Sometimes flash uses language to hide the fact that not much is happening by pairing charged, urgent imagery with an undramatic, not-very-significant action. Here, that snippet of dialogue that doesn’t resolve anything or contain any new insight is linked to figurative language that makes it sound “literary” and thus of some significance. The concern here is that it doesn’t achieve that, and thus it reads as a “phony” ending, pretending something that it cannot deliver.
My List of 5 (Beliefs about Poetry)
Poetry should be accessible to everyone
Poetry should not require a MFA to appreciate
Children write the best poetry, because they are not worried about being polite.
Skunks, models, and dull businessmen inspire my poetry
American Poetry is not dead.
In order to begin writing I need five things:
List of the top five words that should be
forbidden in beginning poetry writing classes
Writing-Related Top Five
— Amanda Sherwood
Top 5 Times for Sudden Bursts of Inspiration
Writing-Related Top Five
—James Merrill: “You hardly ever need to state your feelings. The point is to feel and keep the eyes open. Then what you feel is expressed, is mimed back at you by the scene. A room, a landscape. I’d go a step further. We don’t know what we feel until we see it distanced by this kind of translation.”
—Merrill, having read Wallace Stevens’ “Final Soliloquy of the Interior Paramour” aloud on camera in the VOICES AND VISIONS documentary segment on Stevens, after a moment of seeming speechlessness, then a brief burst of laughter, saying, “Sometimes I feel about this poem the way other people feel about the 23rd Psalm.”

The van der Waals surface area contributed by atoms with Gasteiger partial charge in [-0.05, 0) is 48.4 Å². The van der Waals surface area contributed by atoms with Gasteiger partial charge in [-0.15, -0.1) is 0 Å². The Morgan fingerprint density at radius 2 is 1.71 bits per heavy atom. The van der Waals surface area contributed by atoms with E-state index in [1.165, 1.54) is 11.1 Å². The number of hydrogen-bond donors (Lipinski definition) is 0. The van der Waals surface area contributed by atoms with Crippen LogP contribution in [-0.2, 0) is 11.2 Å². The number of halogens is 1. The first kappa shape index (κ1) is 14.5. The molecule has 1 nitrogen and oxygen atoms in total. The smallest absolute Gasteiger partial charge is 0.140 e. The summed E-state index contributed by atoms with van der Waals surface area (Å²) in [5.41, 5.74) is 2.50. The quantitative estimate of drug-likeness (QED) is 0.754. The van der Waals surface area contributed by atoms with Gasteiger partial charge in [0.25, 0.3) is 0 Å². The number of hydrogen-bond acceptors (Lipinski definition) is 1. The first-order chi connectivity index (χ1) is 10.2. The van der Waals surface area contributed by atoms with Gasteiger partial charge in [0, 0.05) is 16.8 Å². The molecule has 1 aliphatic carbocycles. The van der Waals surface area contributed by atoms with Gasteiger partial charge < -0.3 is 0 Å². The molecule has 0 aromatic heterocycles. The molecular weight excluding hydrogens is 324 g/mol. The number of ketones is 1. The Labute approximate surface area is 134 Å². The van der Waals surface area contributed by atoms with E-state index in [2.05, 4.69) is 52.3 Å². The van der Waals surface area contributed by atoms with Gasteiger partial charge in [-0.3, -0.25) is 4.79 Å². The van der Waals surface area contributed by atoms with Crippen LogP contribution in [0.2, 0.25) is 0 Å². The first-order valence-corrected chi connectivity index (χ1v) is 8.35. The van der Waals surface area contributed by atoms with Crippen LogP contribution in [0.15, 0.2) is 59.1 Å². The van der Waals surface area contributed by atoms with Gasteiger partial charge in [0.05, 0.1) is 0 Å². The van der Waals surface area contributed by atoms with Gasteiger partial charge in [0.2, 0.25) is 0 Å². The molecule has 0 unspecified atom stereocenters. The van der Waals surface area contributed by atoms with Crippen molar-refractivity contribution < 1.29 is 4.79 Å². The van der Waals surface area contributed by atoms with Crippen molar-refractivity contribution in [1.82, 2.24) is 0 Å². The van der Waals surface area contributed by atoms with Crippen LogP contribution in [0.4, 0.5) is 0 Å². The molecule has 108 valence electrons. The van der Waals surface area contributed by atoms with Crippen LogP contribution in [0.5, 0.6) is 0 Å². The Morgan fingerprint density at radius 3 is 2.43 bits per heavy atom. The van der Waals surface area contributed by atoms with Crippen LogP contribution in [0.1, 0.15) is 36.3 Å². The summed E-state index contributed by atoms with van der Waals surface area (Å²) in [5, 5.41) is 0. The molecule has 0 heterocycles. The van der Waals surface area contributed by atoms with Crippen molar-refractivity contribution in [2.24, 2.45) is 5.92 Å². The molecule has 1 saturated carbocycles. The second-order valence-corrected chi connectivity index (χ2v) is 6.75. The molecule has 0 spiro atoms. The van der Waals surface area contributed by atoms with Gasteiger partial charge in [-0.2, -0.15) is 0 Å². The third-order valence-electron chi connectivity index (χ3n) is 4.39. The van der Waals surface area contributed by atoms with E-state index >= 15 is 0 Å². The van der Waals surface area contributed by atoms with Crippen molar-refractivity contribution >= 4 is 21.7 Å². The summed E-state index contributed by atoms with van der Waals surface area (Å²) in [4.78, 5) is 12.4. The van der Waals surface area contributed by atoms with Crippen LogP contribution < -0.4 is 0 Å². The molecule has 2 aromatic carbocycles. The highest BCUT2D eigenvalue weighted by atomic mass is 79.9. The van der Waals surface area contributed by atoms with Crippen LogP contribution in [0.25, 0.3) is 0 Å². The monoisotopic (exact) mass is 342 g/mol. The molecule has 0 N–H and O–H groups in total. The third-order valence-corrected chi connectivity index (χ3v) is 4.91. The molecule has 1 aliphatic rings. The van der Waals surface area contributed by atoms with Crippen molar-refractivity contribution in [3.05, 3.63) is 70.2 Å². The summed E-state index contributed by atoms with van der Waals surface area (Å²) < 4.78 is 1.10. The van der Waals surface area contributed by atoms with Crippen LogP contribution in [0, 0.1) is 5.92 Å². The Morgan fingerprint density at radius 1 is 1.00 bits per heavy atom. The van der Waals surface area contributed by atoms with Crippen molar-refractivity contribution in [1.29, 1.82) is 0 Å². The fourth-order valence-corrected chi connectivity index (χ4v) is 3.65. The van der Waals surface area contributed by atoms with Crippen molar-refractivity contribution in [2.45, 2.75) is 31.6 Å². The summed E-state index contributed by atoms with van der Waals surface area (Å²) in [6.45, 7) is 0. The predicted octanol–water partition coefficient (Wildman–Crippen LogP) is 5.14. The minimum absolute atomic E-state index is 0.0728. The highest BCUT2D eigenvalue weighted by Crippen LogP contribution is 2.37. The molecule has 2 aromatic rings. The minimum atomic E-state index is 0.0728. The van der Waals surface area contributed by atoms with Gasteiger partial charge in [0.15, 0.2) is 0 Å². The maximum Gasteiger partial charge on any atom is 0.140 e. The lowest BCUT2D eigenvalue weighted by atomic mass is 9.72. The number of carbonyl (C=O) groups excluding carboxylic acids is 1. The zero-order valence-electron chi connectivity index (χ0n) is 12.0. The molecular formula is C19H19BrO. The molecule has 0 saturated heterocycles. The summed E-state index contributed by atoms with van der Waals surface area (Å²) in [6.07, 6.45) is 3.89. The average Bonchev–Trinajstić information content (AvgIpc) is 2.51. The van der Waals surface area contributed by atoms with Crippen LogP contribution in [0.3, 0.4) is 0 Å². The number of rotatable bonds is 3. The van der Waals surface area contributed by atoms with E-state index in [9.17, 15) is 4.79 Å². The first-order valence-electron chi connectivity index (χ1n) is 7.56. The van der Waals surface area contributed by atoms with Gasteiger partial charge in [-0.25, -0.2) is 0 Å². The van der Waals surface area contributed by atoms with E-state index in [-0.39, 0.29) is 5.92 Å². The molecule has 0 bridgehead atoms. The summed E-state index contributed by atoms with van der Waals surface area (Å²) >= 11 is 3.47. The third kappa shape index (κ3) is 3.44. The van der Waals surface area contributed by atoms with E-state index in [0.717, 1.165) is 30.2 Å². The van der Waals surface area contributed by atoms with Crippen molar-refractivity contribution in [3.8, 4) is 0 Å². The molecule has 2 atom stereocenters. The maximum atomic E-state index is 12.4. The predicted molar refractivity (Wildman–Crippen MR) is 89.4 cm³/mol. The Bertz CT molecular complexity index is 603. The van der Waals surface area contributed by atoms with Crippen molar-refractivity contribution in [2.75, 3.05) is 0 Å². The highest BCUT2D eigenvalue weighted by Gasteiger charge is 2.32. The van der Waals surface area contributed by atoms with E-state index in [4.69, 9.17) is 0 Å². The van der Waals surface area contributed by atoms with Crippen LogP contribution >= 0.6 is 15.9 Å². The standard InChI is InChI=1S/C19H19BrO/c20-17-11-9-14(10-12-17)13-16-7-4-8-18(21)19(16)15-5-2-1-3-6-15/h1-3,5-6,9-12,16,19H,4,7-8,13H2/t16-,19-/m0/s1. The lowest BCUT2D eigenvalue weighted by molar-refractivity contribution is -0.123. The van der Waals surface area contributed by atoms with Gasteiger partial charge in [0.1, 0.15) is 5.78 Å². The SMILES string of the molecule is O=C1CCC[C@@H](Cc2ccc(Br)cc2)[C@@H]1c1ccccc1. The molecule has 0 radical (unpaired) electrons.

—Flaubert’s remark that the three requirements for happiness are stupidity, selfishness and good health, but that without stupidity, the other two are useless.
—Proust: that to find “The greatness…of true art…we have to rediscover…that reality, remote from our daily preoccupations, from which we separate ourselves by an even greater gulf as the conventional knowledge which we substitute for it grows thicker and more impermeable, that reality which it is very easy for us to die without ever having known and which is, quite simply, our life. Real life, life at last laid bare and illuminated—the only life in consequence which can be said to be really lived—is literature…But most men do not see it because they do not seek to shed light upon it. And therefore their past is like a photographic dark-room encumbered with innumerable negatives which remain useless because the intellect has not developed them.”
—Stéphane Mallarmé, in a letter, “Instructions for dealing with my papers,” scribbled in pencil to his wife and daughter the night before he died, having sternly instructed them to burn the lot, wrote, “…you, my poor prostrate creatures, the only people in the world capable of respecting to such an extent the whole life’s work of a sincere artist, believe me when I say that it was all going to be so beautiful.”
— Charles Leggett
Writing-Related Top Five
Matter Press recently released titles from Meg Boscov, Abby Frucht, Robert McBrearty, Tori Bond, Kathy Fish, and Christopher Allen. Click here.
Matter Press is now offering private flash fiction workshops and critiques of flash fiction collections here.